Photo: Women carries bags with food as Volunteers from City harvest distribute food in Harlem on March 28, 2020 in New York City. /AFP
New York food banks have become inundated with newcomers deprived of income since the near-total halt of business in the United States' economic capital.
Sacks of oranges, sweet potatoes and onions are spread over three tables at an open-air market in Washington Heights, a neighborhood in the north of Manhattan. Sterilized milk and cans of tuna and salmon cover three others.
Hundreds of people came over the weekend to restock at the distribution center, one of many run by City Harvest, a major New York-based charity.
There are no long lines reminiscent of the soup kitchens of the 1930s. Instead, people trickle in, often wearing masks for protection and keeping their distance from each other under the direction of market volunteers.
Among the customers is Lina Alba, 40, a single mother with five children aged between 11 and 23. She worked as a maid in a Manhattan hotel until it closed two weeks ago.
Her two oldest children also lost their jobs.
"It is my first time," she said. "We need the help now. This is crazy. So we don't know what's gonna happen in a few weeks."
She's trying to stay positive, though. "At least I'm spending time with my kids... I am the teacher, I am the mom -- I am everything."
"We are alive, we are healthy, we just need to pray."
It took the single mother a week to register for unemployment -- the service flooded, pointing to much worse unemployment numbers than those announced by the federal government on Thursday.
But on Friday, "I did it, finally," Alba said, relieved.
The benefits should start arriving in three weeks. Alba also hopes to receive soon at least $1,200 from the federal government, thanks to a historic aid package passed last week by Congress.
"It's not gonna be enough," but "you're gonna appreciate anything right now," she said, noting that "a lot of people" need help.
"It is the whole entire city."
- Millions need help -
Jose Neri, 51, is one of many Hispanic employees who worked in now-closed New York restaurants. He also came to a food bank for the first time.
There are five people in his family. "We're using our savings to survive," he said in Spanish, wearing a mask and gloves in an effort to prevent himself from catching the virus.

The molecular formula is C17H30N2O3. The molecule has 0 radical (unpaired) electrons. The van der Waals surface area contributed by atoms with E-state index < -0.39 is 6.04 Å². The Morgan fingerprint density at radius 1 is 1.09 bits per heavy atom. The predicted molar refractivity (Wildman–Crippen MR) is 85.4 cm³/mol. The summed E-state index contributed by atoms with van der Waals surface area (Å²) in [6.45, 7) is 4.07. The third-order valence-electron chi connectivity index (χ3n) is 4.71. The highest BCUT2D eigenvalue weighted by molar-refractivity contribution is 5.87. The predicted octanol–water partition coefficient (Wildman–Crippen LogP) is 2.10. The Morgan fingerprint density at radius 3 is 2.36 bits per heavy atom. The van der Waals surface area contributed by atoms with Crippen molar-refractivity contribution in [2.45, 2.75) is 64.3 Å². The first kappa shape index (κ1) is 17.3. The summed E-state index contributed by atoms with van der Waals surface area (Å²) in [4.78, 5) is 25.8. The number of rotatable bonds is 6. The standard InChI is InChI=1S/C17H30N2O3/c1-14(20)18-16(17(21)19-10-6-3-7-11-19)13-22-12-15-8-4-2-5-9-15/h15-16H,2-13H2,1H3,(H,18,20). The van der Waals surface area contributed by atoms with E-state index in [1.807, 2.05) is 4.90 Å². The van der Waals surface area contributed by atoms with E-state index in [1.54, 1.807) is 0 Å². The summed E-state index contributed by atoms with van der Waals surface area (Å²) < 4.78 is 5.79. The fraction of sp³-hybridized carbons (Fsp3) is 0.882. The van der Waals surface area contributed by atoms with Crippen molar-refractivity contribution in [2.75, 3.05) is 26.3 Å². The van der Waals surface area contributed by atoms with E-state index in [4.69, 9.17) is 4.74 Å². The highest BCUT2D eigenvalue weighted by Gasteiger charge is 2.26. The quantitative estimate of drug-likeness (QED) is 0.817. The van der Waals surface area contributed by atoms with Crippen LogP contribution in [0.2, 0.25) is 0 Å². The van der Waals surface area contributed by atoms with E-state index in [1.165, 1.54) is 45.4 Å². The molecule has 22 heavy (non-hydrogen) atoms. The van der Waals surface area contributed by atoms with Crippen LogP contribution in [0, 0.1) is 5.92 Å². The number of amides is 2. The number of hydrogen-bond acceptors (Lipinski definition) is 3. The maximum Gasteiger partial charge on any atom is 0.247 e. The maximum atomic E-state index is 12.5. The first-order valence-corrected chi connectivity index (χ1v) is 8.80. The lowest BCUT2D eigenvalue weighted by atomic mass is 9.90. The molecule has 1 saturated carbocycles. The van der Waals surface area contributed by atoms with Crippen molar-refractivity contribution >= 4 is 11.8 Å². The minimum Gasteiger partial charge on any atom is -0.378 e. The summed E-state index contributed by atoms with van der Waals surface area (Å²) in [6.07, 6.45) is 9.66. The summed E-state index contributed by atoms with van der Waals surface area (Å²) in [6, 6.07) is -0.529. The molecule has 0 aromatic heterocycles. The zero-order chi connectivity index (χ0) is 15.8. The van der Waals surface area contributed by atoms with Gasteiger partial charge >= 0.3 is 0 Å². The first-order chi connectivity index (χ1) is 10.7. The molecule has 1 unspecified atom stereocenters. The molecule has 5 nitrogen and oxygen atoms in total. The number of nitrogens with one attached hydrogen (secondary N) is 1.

"We've got what we need to hold it together for now," he said. He is also counting on the federal government's promised assistance to low-income workers.
Jhordana Ramirez, 39, has to keep working, despite the high risk of infection in a city that has recorded tens of thousands of cases.
She's a home caregiver for senior citizens, who "depend 100 percent" on her, she explained in Spanish.
The pandemic has had an "enormous" effect on her household, she said. Her husband and oldest daughter lost their jobs. Her youngest daughter, just eight years old, is "anxious" and can't keep still.
"I try to save as much as possible, especially for the rent, bills like electricity, cable, food and all those things," she said. She is also impatiently waiting for her federal check.
City Harvest employee Geraldine Fermin has heard stories like this a lot since most New York City business closed down two weeks ago.
"It's heartbreaking that it has to be like that for a lot of people," she said.
"People that were poor are now poorer, and people that had decent jobs, that could get by, now are poor too."
"Before, there were 1.2 million people in New York who needed help for food. Now, there are three times as many, that's more than three million New Yorkers," said City Harvest vice president Eric Ripert.
Ripert also owns the famous restaurant Le Bernardin, closed due to the coronavirus.
Speaking in French, Ripert said that City Harvest, which in addition to its markets also supplies food to some 400 homeless shelters, does not currently have any supply problems.
But it needs funds to buy more food, and so it is teaming up with other organizations to create a united front against "a situation that will get worse."
"We got through September 11, the great recession of 2008-2009, we got through a lot of things, but none of that is comparable to this catastrophe that we're living through," Ripert said.